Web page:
If you think your child is having a difficult time talk to them about their feelings and let them ask questions – they don’t need to know all the details around exactly what happened, but allow them time and space to process all the changes with you. Listen to their concerns, be clear about what you can help them with (and what you can’t), and let them know you’re always there for them. It can take time and as they get older they’ll ask different questions and you may be able to, in the decades to come, explain in more detail without the emotional pressures you may have now. This difficult process, as scary and difficult as it can be, is one of the most important ways to build a relationship with your child as you traverse the stresses of divorce. If your child is having a particularly difficult time, please seek counselling for them.
2. Don’t push them to talk about “what happens at your dad’s/mom’s house”
Your children will begin to develop essentially two different home routines – one at their mom’s and one at their dad’s. They need that space and shouldn’t be pushed to report back on the happenings at either home to the other parent. There is a distinct difference between a curious discussion point saying “what did you do this weekend?” and “tell me what your dad said” or “did your mom do XYZ and when?”. Obviously, if there are any safety concerns about a child’s welfare with one parent or another, you’ll have to develop a completely different approach to ensure your child is safe, but in the case of two generally healthy parents; there is no need to put the child in the middle. Much to your surprise, your ex may change his/her behaviours and offer a somewhat different home with different rules than you knew with them. Luckily, children are very adaptable. They know what they can get away with in one home versus another. If the houses have very different rules, it can take a while to adapt back and forth, but don’t let that affect how you might want to set up the rules of your house. It’s ok to be different in each home and your child will learn quickly.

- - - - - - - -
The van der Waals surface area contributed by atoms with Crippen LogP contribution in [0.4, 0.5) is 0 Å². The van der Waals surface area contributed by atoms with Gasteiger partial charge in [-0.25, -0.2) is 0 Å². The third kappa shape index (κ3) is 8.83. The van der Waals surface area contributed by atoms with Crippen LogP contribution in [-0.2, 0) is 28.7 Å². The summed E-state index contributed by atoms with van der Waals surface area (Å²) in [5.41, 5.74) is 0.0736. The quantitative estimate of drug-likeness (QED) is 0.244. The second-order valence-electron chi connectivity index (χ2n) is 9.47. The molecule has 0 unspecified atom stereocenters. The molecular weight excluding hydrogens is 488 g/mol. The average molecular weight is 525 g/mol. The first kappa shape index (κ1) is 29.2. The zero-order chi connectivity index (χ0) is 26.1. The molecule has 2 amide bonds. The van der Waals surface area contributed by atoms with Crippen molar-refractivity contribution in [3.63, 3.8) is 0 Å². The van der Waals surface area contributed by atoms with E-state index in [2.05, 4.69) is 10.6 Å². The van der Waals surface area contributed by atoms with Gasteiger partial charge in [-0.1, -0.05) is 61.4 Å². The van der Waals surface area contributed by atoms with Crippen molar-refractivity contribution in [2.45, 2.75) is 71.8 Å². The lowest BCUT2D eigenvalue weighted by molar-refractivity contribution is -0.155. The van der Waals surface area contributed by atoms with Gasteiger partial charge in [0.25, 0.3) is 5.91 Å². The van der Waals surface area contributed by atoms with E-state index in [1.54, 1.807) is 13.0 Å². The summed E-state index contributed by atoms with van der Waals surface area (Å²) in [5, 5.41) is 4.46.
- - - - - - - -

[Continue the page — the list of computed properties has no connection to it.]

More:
My rule as a step-parent has always been to listen to the child. If they bring up something from the other house, respond and talk about it but just take their lead – it shouldn’t be a taboo topic as they should be free to talk about their lives. There just isn’t a need to pry into something that happens in the other house. You’re focus is what happens in your house and how that child is with you.
If there is a major issue, you will need to go directly to your ex. Maybe you’ll agree to develop a parenting plan and talk about big decisions together, ideally without your child around. If you need more support from another adult, see if your ex-in-laws can be of assistance or even your child’s teacher to be sure you’re supporting your child as best as you can through the adults in his/her life. Do your best to allow that child to remain in his/her role as your child and loved by both parents.
Divorce can be scary and ugly but it can also be about new beginnings. Focus on what you can control and help your child to adapt to their new life with you helping them with a strong foundation of how to move forward. Good luck!